The invention of carbon nanotubes (CNTs) initiated a new era in the nano world [1]. Since then, many studies have been performed in the field of the mechanical, electrical, physical and chemical behaviors of the nanostructures. The primary studies show that the mechanical properties of the nanostructures are different from other wellknown materials [2]. The superior properties of these structures have led to their applications in many fields such as nanodevices, nanooscillators, nanobearings, hydrogen storage, and electrical batteries. The platelike nanostructures such as nanoplates or nanoscale sheets are very important types of the nanostructures with twodimensional shapes. They possess extraordinary mechanical properties[16] and these unique properties make them ideal candidates for multifarious field of nanotechnology industry including energy storage[7], nano electromechanical systems [8], strain, mass and pressure sensors [9, 10], solar cells [11], photocatalytic degradation of organic dye [12], composite materials [13] and ect. The continuum modeling of the nanomaterials has received a great deal of attention of the scientific community because the controlled experiments in nanoscale are difficult and molecular dynamic simulations are highly expensive computationally. There are various size dependent continuum theories such as couple stress theory [14], strain gradient elasticity theory [15], modified couple stress theory [16] and nonlocal elasticity theory [17]. Among these theories, the nonlocal elasticity theory has been widely applied [1824]. To overcome the shortcomings of the classical elasticity theory, Eringen and Edelen[17] introduced the nonlocal elasticity theory in 1972. They modified the classical continuum mechanics for taking into account the small scale effects. According to the nonlocal elasticity theory, the stress tensor at an arbitrary point in the domain of nanomaterial depends not only on the strain tensor at that point but also on the strain tensor at all other points in the domain. Both the atomistic simulation results and the experimental observations on phonon dispersion have shown the accuracy of this observation [25, 26]. The Functionally Graded Materials (FGMs) are the new generation of novel composite materials in the family of engineering composites, whose properties are varied smoothly in the spatial direction microscopically to improve the overall structural performance. These materials offer a great promise in high temperature environments, for example, wearresistant linings for handling large heavy abrasive ore particles, rocket heat shields, heat exchanger tubes, thermoelectric generators, heat heat engine components, plasma facings for fusion reactors, and electrically insulating metal/ceramic joints, and also these are widely used in many structural applications such as mechanics, civil engineering, optical, electronic, chemical, biomedical, energy sources, nuclear, automotive fields, and ship building industries to minimize the thermomechanical mismatch in metalceramic bonding. Most structures, irrespective of their use, are subjected to dynamic loads during their operational life. Increased use of nanoFGMs in various structures such as thermonanoactuators, thermonanosensors, thermaopressure sensors andetcapplications necessitates the development of accurate theoretical models to predict their response.In past decades, the free vibration of functionally graded materials has been studied extensively. Malekzadeh and Heydarpour [27] investigated the free vibration analysis of rotating functionally graded cylindrical shells subjected to thermal environment based on the Firstorder Shear Deformation Theory (FSDT) of shells. The formulation included the centrifugal and coriolis forces due to the rotation of the shell. The differential quadrature method was adopted to discretise the thermoelastic equilibrium equations and the equations of motion. Ungbhakorn and wattanasakulpong[28]presented thermoelastic vibration response of functionally graded plates carring distributed patch mass based on thirdorder shear deformation theory. The solutions were obtained using the energy method. In addition, the forced vibration analysis with external dynamic load acting on the subdomain of the patch mass was also discussed. Kumar and Lal [29] predicted the first three natural frequencies of the free axisymmetric vibration of the twodirectional functionally graded annulr plates resting upon winkler foundation using differential quadrature method and Chabyshev collocation technique. Frequency equations for a plate clamped at both the edges and another plate simply supported at both the edges were obtained. Based on the threedimensional theory of elasticity and assuming that the mechanical properties of the materials varied continuously in the thickness direction and had the same exponentlaw variations, the threedimensional free and forced vibration analysis of functionally graded circular plate with various boundary conditions was achieved by Nie and Zhong[30]. Hung et al [31] investigated the free vibrations of rectangular FGM plates through internal cracks using the Ritz method. Threedimensional elasticity theory was employed, and new sets of admissible functions for the displacement fields were proposed to enhance the effectiveness of the Ritz method in modelling the behaviors of the cracked plates. Matsunaga [32] analysed the natural frequencies and buckling stresses of plates made of functionally graded materials by taking into account the effects of transverse shear and normal deformations and rotatory inertia. By using the method of power series expansion of displacement components, a set of functionally graded (FG) plates was derived using Hamilton’s principle. Malekzadeh and Alibeygi[33] presented the free vibration of functionally graded arbitrary straightsided quadrilateral plates under the thermal environment and based on the firstorder shear deformation theory. The differential quadrature method was adopted to discretise the equilibrium equations. The free vibration of functionally graded micro/nano plates was also considered in recent years.Ke et al [34] developed a nonclassical microplate model for the axisymmetric nonlinear free vibration analysis of annular microplates made of functionally graded materials based on the modified couple stress theory, Mindlin plate theory and vonKarman geometric nonlinearity theory. The nonclassical model was capable of shear deformation and rotary inertia.Ke et al [35] also studied the bendig, buckling and free vibration of annular microplates made of functionally graded materials based on the modified couple stress theory and Mindlin plate theory. The material properties of the FGM microplates were assumed to vary in the thickness direction and were estimated using the MoriTanaka homogenization technique. Asghari and Taati[36] presented a sizedependent formulation for mechanical analyses of inhomogeneous microplates based on the modified couple stress theory. The govering differential equations of the motion were derived for functionally graded plates with arbitrary shapes utilizing a variational approach. Utilizing the derived formulation, the freevibration behaviour as well as the static response of a rectangular FG microplate was proposed. Nataraja et al [37] investigated the sizedependent linear free flexural vibration behaviour of functionally graded nanoplates using the isogeometric based finite element method. The field variables were approximated by nonuniform rational Bsplines. The nonlocal constitutive relation was based on the Eringen’s differential form of the nonlocal elasticity theory.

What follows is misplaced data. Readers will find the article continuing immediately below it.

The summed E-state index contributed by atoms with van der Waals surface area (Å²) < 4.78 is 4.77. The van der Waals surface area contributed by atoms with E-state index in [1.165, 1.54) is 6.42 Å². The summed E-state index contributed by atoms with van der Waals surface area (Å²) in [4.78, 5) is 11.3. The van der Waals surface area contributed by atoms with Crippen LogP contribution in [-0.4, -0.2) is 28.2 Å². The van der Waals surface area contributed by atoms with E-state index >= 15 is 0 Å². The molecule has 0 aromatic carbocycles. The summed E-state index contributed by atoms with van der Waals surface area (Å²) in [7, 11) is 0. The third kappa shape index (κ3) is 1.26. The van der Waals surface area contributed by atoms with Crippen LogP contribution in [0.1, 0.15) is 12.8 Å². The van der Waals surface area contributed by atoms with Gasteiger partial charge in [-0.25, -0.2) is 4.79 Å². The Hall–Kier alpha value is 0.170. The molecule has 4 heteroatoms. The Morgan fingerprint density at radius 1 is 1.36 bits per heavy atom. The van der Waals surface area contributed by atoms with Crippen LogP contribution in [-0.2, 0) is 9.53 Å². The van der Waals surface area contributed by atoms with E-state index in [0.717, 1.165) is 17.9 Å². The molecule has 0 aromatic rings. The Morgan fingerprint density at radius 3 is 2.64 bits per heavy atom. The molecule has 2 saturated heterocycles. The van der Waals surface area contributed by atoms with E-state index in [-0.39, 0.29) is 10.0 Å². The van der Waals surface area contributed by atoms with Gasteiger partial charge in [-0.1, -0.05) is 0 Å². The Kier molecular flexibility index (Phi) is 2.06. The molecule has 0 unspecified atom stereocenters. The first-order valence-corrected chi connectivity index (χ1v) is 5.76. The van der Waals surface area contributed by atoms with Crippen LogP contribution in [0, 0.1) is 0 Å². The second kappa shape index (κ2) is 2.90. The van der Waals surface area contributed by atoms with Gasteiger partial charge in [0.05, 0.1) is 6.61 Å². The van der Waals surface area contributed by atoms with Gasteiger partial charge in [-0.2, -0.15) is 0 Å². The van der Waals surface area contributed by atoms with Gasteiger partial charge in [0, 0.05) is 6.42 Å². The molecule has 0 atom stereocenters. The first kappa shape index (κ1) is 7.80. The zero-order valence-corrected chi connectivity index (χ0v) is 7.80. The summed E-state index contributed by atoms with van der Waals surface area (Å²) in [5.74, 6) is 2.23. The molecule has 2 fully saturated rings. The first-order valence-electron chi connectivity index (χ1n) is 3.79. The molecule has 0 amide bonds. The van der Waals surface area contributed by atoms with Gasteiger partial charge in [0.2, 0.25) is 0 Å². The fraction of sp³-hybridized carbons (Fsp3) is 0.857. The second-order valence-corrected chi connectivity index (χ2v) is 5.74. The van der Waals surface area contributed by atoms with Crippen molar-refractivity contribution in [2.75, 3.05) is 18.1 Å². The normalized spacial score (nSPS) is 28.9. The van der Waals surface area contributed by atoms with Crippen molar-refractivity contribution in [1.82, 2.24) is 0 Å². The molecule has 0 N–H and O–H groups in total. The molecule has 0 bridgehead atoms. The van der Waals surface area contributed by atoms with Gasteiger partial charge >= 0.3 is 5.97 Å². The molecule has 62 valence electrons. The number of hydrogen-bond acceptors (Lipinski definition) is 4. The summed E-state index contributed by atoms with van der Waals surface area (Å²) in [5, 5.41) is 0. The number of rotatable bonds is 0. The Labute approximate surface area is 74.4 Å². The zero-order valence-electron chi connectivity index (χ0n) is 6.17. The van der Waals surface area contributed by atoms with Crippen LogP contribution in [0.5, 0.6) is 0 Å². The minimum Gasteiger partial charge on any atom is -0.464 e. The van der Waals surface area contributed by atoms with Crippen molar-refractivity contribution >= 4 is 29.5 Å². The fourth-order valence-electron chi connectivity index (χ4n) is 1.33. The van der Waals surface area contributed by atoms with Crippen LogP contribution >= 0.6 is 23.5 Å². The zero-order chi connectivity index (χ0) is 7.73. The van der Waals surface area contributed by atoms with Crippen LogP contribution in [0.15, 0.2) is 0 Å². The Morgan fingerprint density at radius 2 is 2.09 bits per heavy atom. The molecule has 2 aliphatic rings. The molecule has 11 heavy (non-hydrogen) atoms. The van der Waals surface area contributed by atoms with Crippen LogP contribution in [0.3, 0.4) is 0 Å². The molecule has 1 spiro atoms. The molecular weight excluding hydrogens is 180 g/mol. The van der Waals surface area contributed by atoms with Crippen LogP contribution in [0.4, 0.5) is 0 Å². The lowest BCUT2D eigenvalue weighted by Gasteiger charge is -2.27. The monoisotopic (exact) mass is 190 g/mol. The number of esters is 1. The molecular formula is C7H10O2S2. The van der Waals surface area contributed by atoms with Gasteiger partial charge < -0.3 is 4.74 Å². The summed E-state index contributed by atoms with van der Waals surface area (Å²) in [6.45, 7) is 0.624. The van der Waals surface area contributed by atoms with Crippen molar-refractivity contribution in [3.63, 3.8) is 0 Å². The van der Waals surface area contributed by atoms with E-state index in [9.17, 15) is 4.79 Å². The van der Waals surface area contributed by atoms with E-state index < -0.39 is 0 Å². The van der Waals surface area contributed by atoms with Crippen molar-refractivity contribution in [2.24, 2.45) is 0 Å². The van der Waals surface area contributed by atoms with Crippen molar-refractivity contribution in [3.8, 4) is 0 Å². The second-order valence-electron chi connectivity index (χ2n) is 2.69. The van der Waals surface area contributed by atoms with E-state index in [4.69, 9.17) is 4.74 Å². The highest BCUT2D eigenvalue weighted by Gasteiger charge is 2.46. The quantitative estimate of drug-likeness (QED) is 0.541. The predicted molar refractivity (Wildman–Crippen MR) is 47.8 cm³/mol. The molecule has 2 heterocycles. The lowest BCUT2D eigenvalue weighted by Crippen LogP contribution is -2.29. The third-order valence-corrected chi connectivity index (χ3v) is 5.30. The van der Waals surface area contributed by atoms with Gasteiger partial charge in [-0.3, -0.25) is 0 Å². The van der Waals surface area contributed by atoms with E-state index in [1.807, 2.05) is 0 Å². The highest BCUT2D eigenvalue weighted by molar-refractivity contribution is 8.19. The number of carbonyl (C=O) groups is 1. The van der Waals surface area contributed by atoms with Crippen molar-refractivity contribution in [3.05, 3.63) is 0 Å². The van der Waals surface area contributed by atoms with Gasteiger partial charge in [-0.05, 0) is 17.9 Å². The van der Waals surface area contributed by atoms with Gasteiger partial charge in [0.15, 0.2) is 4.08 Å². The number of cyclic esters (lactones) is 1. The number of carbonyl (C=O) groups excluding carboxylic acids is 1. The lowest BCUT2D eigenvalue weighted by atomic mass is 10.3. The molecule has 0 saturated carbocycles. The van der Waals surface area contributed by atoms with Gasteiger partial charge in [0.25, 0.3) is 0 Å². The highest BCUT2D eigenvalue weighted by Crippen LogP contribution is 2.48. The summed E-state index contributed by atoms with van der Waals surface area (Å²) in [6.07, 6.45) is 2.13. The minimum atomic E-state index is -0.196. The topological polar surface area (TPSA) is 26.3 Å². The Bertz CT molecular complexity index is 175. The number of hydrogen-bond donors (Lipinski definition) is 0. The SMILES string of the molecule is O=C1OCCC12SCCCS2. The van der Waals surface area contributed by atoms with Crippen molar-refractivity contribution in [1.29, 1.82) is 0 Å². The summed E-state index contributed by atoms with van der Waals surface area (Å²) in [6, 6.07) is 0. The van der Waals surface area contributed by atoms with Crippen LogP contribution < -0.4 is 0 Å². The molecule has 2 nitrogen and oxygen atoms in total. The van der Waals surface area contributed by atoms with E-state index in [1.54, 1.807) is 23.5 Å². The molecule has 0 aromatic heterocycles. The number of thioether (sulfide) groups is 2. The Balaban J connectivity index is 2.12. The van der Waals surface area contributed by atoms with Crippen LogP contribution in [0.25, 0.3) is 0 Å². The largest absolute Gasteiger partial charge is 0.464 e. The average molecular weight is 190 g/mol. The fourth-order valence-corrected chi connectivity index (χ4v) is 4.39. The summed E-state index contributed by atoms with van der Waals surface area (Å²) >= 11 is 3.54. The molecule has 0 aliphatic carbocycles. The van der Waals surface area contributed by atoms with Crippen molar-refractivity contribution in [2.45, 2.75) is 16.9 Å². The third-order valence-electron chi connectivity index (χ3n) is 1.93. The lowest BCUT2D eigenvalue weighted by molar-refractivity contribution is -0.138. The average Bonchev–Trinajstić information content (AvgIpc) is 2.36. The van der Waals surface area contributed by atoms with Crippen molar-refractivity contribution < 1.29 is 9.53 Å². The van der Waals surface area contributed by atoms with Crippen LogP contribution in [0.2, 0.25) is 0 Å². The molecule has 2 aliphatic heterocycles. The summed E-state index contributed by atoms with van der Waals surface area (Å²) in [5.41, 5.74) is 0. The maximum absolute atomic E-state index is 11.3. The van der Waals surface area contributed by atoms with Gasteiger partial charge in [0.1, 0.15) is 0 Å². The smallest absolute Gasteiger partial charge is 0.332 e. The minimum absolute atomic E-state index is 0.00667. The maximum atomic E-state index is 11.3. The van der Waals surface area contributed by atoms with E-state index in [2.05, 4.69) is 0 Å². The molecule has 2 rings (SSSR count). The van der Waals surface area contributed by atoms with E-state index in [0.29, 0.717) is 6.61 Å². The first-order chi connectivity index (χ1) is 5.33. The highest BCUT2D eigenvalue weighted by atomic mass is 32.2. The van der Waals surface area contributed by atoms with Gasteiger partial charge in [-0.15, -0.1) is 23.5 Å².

In the present study, as a first endeavor, the free vibration of functionally graded nanoplates is investigated based on the exponential shear deformation theory and using the nonlocal elasticity theory. The Navier solution is used to study the free vibration of the functionally graded nanoplates. It is assumed that the material properties are varying through the thickness according to the power law distribution. The results of the present work may be used as bench marks for future studies.